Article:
Your readers may have seen some ads on television which talk about the state legislature attempting to pass a “meaningful” tax reduction for Missouri (HB253) only to have Governor Nixon veto it.
Or they may have read Representative Keeney’s support for the bill in your newspaper (Aug. 2) They may be thinking that the tax reduction sounds like a good idea so why not support the legislative effort to override Governor Nixon’s veto.
There are many reasons to let Governor Nixon’s veto stand (not override it) and here are a few:
1. This piece of legislation was hundreds of pages long, and it passed in the last days of the session for the Missouri General Assembly. It is doubtful that many of the legislators who voted on it knew everything that is contained in it or understood the ramifications. That, in itself, should make us leery.
2. If HB253 would be allowed to become law it would immediately reinstate Missouri sales taxes on prescription medicine and college textbooks. Do the readers want to be paying more for these items because of a law that is supposed to lower taxes? Supporters of the bill “promise” that these things would be taken care of in the next legislative session. Really?!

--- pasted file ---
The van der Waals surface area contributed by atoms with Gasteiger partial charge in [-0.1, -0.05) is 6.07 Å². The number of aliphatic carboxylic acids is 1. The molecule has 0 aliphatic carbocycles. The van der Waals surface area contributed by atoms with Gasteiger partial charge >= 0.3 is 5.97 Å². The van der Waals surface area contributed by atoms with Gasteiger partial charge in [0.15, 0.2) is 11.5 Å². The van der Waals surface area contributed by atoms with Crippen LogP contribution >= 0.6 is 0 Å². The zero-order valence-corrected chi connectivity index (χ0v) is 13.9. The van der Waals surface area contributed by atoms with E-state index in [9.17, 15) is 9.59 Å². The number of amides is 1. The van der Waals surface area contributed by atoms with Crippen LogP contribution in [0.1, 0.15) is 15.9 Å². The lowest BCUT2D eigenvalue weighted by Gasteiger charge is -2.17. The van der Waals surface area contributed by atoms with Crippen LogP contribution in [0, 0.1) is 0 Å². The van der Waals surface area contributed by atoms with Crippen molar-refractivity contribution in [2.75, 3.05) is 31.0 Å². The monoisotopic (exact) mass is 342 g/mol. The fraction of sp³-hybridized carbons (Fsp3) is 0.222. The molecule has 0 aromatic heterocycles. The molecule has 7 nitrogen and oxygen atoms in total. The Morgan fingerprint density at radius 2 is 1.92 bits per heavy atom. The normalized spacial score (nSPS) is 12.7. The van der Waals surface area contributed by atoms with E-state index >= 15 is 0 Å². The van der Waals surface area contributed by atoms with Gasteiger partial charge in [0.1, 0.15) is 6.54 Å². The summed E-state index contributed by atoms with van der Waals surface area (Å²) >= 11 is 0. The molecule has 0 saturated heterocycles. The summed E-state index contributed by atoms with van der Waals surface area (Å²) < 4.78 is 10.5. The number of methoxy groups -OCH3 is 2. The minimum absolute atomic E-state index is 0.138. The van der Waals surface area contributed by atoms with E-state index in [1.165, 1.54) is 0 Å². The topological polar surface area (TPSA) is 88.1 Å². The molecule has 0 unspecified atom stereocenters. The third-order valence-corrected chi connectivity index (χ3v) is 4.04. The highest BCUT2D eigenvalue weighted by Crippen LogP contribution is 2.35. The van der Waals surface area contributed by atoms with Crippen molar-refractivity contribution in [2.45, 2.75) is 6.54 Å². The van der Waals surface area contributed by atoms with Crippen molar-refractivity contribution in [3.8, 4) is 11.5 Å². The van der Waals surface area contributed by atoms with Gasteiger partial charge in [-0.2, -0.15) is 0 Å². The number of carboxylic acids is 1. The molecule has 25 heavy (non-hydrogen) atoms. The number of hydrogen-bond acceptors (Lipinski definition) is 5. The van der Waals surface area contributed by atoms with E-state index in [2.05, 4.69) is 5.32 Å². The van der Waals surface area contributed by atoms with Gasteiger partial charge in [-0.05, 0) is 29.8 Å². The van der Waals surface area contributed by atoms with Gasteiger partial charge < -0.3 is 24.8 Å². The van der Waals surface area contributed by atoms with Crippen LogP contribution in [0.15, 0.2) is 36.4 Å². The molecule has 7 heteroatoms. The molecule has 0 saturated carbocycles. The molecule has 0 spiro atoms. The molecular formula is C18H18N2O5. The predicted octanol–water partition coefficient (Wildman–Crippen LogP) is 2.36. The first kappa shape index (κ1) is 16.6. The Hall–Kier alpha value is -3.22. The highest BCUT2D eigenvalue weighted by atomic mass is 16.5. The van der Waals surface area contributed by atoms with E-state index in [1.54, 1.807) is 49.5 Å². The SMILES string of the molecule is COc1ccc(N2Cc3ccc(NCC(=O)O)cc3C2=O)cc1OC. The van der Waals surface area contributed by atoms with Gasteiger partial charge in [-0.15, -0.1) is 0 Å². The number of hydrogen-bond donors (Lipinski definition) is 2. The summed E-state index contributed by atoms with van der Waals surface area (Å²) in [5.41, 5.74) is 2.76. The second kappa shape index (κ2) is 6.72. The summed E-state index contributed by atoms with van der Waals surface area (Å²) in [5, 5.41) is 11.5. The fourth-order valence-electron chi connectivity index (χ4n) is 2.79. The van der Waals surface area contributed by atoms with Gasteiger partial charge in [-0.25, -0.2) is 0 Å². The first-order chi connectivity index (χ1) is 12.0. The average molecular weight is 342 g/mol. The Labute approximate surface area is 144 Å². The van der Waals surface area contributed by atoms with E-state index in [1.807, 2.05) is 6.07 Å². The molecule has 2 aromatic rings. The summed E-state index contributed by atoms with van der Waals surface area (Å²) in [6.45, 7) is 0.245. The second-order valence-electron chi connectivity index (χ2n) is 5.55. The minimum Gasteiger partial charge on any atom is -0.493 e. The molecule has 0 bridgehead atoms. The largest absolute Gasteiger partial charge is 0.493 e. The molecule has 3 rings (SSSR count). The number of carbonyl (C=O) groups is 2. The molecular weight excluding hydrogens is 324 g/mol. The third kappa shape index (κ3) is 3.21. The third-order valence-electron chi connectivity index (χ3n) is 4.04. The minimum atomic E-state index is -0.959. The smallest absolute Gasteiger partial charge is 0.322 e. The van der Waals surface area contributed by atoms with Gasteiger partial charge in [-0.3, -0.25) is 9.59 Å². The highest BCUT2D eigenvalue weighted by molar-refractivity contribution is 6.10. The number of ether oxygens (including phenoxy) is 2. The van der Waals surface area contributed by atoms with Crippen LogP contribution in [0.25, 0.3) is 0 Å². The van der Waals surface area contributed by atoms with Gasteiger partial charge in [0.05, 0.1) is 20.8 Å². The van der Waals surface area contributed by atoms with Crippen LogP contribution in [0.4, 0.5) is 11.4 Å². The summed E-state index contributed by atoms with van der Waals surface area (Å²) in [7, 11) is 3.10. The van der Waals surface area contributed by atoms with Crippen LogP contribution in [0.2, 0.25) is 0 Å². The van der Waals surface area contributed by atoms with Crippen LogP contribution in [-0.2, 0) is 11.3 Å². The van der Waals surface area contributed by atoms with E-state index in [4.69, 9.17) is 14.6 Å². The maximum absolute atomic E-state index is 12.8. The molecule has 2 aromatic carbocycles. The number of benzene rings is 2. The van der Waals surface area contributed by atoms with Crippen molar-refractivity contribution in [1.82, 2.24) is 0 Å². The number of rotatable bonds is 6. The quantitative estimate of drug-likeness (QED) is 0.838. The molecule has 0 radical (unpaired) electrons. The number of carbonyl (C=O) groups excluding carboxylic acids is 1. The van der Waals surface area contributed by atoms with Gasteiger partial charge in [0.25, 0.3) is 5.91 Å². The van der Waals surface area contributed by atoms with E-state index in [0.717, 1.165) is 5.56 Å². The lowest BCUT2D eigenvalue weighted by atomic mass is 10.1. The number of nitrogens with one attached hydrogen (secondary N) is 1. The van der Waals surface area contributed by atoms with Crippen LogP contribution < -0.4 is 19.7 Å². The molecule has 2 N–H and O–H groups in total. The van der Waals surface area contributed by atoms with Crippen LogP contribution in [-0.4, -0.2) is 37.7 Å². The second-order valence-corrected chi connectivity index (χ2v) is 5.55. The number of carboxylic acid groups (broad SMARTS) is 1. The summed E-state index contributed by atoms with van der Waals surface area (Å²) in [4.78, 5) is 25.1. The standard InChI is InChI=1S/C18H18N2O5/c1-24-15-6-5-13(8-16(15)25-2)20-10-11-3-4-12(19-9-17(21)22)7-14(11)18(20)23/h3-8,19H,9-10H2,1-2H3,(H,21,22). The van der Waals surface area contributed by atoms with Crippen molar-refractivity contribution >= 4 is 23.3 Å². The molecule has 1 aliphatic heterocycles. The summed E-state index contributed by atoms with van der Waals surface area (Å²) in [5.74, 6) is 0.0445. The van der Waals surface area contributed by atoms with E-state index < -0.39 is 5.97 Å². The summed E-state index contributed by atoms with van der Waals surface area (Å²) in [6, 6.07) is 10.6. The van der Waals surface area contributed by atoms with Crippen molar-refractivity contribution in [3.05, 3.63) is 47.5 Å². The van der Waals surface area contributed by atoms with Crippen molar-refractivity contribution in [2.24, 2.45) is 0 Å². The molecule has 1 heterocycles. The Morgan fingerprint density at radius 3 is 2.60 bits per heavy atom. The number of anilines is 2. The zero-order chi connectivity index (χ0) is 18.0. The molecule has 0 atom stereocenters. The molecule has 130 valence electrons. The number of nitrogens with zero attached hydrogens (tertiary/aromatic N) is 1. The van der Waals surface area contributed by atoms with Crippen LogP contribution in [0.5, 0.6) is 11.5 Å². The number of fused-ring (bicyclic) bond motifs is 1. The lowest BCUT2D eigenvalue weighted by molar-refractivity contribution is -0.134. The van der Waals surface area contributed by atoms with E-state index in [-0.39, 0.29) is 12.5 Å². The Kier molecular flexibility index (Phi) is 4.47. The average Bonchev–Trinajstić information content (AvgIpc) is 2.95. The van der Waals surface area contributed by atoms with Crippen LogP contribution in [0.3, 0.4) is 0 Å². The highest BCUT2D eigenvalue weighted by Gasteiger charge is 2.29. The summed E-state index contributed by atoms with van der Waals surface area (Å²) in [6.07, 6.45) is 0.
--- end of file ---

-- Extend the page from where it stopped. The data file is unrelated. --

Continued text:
3. The tax reduction promised would mostly go to certain types of businesses. The average reduction for average Missourians is estimated to be as little as $6 per year. Wouldn’t that be eaten up by the increase in prescription medicine?
4. If HB253 became law it has the potential to be devastating to public education in Missouri. The general revenue would be cut; therefore, state aid to our local schools would be cut. Supporters talk about some safeguards built into the bill that would keep this from happening, but those safeguards are flimsy. Talk to one of your school board members or school administrators if you want to know more about this possible effect.
I could go on and on about the shortcomings of this legislation because it is a complicated bill. For the sake of brevity I will stop here. Please educate yourself on the issues and contact your state senator and state representative to uphold Governor Nixon’s veto. Hurry, time is short. The veto session is scheduled to begin September 11.